Matching Objects That Go Together

To see connections between different objects.

Background Notes
Matching objects that go together can be played as a very simple game but also has the potential to be appropriate for children who need a challenge.  For example, Flags and countries (use the name of the country or, for a real challenge, the outline of the country!), adult and baby animals, match animals to their habitat, etc.


Close-up of a plastic fork and a spoon

Let children play with all the objects eg, blocks such as Lego, spoon and fork, toy dog and dog basket, hat and coat, bat and ball etc, anything that they are familiar with. It is also handy that they are aware of the name of the object eg, spoon! You may find that they are able to match the objects on their own especially if they are household objects or familiar to the child.

Once children have played with the objects, play the matching game, starting off with one set and increasing the number.
Can you find something that goes with the spoon?
Where is the hat to go with this coat?
Can you find something that would match with this ball?

Matching the coloured object to the tray/bowl/cloth of the same colour.

Progress to using a tray of objects for the child to find the one that matches the one in your hand/in the box/in between the pencils/under the table.  This is a good base for learning positional language as well.

The shape sorting box is useful for matching the 3D shapes to the corresponding hole in the box.  Discuss the shapes.  Children love hearing unusual and difficult words so don’t worry about using shapes that aren’t your usual square, triangle, circle, cube, pyramid etc. Triangular prism is a great shape word!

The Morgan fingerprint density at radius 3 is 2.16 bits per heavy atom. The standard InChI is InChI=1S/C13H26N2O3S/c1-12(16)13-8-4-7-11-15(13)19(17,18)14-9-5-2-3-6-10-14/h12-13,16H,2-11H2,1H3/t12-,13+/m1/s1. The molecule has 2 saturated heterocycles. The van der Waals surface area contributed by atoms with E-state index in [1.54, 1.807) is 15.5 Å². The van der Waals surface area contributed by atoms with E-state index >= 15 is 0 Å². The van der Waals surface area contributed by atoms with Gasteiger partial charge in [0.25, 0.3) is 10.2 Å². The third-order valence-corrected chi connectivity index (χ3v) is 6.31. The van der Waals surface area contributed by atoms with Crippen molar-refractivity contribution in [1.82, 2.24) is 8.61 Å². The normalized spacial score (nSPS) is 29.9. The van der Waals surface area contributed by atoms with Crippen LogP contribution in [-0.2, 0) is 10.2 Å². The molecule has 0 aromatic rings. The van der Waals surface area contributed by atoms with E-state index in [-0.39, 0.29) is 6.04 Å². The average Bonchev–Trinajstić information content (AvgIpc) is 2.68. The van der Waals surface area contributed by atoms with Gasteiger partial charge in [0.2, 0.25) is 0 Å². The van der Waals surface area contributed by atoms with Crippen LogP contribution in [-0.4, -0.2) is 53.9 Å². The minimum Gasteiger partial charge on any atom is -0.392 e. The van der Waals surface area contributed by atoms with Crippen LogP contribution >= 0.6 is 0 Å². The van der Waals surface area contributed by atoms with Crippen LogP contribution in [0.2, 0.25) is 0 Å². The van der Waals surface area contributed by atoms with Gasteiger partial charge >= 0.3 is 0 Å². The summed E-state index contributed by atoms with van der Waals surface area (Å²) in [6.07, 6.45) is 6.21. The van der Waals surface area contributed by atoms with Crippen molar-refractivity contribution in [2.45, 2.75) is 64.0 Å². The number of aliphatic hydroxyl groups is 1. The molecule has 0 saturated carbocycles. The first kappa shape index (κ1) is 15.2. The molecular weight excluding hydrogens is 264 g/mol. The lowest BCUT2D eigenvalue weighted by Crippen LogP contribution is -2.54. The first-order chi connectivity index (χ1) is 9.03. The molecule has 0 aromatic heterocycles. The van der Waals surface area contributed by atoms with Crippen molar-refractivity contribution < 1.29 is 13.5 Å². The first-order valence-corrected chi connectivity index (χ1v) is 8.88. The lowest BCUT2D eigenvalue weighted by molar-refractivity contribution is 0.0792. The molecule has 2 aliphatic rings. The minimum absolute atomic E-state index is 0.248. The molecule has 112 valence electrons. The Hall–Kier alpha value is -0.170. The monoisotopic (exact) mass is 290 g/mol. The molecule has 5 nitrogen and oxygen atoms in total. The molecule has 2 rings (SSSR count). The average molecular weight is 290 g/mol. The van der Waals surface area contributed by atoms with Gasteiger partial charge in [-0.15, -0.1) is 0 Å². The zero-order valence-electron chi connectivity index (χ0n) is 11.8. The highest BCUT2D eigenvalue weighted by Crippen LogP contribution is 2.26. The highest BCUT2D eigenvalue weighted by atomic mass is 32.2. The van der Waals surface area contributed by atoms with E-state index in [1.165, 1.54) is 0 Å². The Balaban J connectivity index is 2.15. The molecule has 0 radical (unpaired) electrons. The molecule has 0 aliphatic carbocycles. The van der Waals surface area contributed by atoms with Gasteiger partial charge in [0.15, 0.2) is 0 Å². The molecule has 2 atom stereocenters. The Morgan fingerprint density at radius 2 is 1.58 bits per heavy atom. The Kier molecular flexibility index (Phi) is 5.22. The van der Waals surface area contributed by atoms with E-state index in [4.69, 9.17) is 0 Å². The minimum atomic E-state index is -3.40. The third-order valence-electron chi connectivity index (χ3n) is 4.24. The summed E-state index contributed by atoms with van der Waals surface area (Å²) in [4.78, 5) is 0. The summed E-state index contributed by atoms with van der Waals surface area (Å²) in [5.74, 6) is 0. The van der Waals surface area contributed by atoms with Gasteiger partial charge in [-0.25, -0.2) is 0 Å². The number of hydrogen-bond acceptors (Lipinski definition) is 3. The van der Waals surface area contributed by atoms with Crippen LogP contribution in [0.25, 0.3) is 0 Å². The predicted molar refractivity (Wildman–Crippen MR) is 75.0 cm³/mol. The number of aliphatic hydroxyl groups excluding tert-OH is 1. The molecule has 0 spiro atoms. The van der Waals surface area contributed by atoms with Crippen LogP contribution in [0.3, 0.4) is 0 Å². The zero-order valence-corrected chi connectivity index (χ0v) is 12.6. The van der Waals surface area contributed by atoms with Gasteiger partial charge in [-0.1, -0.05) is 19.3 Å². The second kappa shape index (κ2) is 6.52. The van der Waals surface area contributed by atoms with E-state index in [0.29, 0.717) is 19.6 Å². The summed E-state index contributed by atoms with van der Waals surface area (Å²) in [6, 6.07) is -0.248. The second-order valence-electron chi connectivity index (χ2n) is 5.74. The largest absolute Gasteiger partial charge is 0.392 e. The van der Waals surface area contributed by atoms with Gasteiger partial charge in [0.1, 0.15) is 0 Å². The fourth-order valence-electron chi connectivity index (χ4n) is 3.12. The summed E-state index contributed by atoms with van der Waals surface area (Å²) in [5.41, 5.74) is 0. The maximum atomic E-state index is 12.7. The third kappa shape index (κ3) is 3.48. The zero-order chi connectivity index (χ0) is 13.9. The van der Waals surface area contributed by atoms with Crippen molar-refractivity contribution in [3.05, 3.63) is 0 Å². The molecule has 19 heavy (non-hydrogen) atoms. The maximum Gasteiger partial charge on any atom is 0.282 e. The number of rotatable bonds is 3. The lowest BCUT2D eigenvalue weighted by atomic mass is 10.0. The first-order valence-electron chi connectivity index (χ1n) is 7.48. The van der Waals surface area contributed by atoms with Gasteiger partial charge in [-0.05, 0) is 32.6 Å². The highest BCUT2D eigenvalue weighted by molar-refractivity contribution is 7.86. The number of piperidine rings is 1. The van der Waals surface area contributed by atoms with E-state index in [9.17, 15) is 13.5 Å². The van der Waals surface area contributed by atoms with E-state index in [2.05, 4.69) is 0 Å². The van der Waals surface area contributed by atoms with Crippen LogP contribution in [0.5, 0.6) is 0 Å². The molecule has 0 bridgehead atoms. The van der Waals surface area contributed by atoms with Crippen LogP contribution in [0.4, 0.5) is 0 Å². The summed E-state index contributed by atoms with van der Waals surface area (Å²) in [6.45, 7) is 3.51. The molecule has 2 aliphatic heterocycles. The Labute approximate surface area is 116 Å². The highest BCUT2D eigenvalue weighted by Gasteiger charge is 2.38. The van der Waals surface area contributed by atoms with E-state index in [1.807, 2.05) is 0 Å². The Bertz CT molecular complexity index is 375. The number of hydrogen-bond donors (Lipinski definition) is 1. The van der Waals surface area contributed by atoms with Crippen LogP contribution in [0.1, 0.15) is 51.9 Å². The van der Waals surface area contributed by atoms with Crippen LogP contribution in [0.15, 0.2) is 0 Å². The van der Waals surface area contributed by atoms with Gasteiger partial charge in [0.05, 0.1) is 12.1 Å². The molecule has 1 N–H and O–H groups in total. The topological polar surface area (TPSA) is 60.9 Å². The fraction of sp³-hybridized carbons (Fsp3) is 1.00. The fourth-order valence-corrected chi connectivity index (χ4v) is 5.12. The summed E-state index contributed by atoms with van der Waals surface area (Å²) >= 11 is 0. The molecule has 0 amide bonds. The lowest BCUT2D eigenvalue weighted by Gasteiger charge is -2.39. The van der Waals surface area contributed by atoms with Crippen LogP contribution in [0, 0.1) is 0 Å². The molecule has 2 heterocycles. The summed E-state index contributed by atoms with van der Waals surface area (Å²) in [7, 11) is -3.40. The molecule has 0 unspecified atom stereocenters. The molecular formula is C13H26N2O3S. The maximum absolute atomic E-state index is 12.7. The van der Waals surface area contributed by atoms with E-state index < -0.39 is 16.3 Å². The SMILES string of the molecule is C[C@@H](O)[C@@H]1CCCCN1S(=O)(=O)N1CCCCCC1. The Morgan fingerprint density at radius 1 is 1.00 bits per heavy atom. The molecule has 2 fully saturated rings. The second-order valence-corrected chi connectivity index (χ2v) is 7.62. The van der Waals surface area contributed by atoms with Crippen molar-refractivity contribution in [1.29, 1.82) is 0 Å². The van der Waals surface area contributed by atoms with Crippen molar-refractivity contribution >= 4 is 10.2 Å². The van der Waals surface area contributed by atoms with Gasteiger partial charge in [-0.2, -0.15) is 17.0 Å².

Matching pictures of objects that go together is a hard concept to grasp. Picture Bingo would be a good game to encourage this.  Rather than being competitive in the early stages, ask your child to find the matching pictures for the boards. Discuss the pictures and then look for the corresponding one on the bingo board.

An extension activity would be to find the object that doesn’t belong.  Maybe a blue block amongst all the yellow.  Lots of spoons and forks with a rogue banana! etc.

Matching silhouettes to objects is hard for children but one that crosses into different topics, eg geography and art.


If you’ve never read Ketchup On Your Cornflakes by Nick Sharrat, I highly recommend it.  Children adore it and it is perfect for helping children to understand matching objects that go together.  

If you think a matching game would help in the learning process then this one isn’t too bad.  There are 30 pairs to match and the illustrations are clear and colourful.

Start off with simple matches and progress until you find the challenge spot.

Use object with which the children are familiar. A dog and basket will be rather vague to a child who doesn’t have a dog!

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